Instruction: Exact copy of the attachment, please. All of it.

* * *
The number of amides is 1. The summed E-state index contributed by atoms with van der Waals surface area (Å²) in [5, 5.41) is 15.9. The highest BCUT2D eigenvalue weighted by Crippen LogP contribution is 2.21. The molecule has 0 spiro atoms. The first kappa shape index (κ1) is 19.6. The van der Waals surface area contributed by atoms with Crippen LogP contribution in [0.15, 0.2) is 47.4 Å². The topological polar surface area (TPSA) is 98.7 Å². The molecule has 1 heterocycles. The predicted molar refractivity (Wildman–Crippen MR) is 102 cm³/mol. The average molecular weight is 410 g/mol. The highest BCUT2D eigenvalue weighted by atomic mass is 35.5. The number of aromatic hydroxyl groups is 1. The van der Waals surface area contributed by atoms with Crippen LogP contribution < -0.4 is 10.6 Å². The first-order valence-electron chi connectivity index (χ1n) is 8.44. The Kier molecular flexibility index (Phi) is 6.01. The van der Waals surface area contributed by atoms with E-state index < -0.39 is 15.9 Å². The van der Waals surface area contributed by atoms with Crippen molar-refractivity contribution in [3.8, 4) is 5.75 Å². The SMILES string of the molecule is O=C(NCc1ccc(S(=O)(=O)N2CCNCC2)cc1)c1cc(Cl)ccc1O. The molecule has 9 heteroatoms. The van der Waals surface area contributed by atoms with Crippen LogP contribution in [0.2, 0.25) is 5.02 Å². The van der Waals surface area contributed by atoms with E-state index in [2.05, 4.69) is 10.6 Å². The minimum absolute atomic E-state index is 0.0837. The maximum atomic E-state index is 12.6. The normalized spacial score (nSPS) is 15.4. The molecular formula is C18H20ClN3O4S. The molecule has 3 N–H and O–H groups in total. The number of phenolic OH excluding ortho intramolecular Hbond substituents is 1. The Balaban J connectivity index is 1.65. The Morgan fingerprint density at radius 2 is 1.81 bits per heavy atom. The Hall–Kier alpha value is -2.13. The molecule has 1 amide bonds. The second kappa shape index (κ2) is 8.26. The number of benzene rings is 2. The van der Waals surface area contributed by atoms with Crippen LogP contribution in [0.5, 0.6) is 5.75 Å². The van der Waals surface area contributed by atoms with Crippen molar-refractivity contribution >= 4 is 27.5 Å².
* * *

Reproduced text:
The number of amides is 1. The summed E-state index contributed by atoms with van der Waals surface area (Å²) in [5, 5.41) is 15.9. The highest BCUT2D eigenvalue weighted by Crippen LogP contribution is 2.21. The molecule has 0 spiro atoms. The first kappa shape index (κ1) is 19.6. The van der Waals surface area contributed by atoms with Crippen LogP contribution in [0.15, 0.2) is 47.4 Å². The topological polar surface area (TPSA) is 98.7 Å². The molecule has 1 heterocycles. The predicted molar refractivity (Wildman–Crippen MR) is 102 cm³/mol. The average molecular weight is 410 g/mol. The highest BCUT2D eigenvalue weighted by atomic mass is 35.5. The number of aromatic hydroxyl groups is 1. The van der Waals surface area contributed by atoms with Crippen LogP contribution < -0.4 is 10.6 Å². The first-order valence-electron chi connectivity index (χ1n) is 8.44. The Kier molecular flexibility index (Phi) is 6.01. The van der Waals surface area contributed by atoms with E-state index < -0.39 is 15.9 Å². The van der Waals surface area contributed by atoms with Crippen molar-refractivity contribution in [3.8, 4) is 5.75 Å². The SMILES string of the molecule is O=C(NCc1ccc(S(=O)(=O)N2CCNCC2)cc1)c1cc(Cl)ccc1O. The molecule has 9 heteroatoms. The van der Waals surface area contributed by atoms with Crippen LogP contribution in [0.2, 0.25) is 5.02 Å². The van der Waals surface area contributed by atoms with E-state index in [2.05, 4.69) is 10.6 Å². The minimum absolute atomic E-state index is 0.0837. The maximum atomic E-state index is 12.6. The normalized spacial score (nSPS) is 15.4. The molecular formula is C18H20ClN3O4S. The molecule has 3 N–H and O–H groups in total. The number of phenolic OH excluding ortho intramolecular Hbond substituents is 1. The Balaban J connectivity index is 1.65. The Morgan fingerprint density at radius 2 is 1.81 bits per heavy atom. The Hall–Kier alpha value is -2.13. The molecule has 1 amide bonds. The second kappa shape index (κ2) is 8.26. The number of benzene rings is 2. The van der Waals surface area contributed by atoms with Crippen LogP contribution in [0.5, 0.6) is 5.75 Å². The van der Waals surface area contributed by atoms with Crippen molar-refractivity contribution >= 4 is 27.5 Å².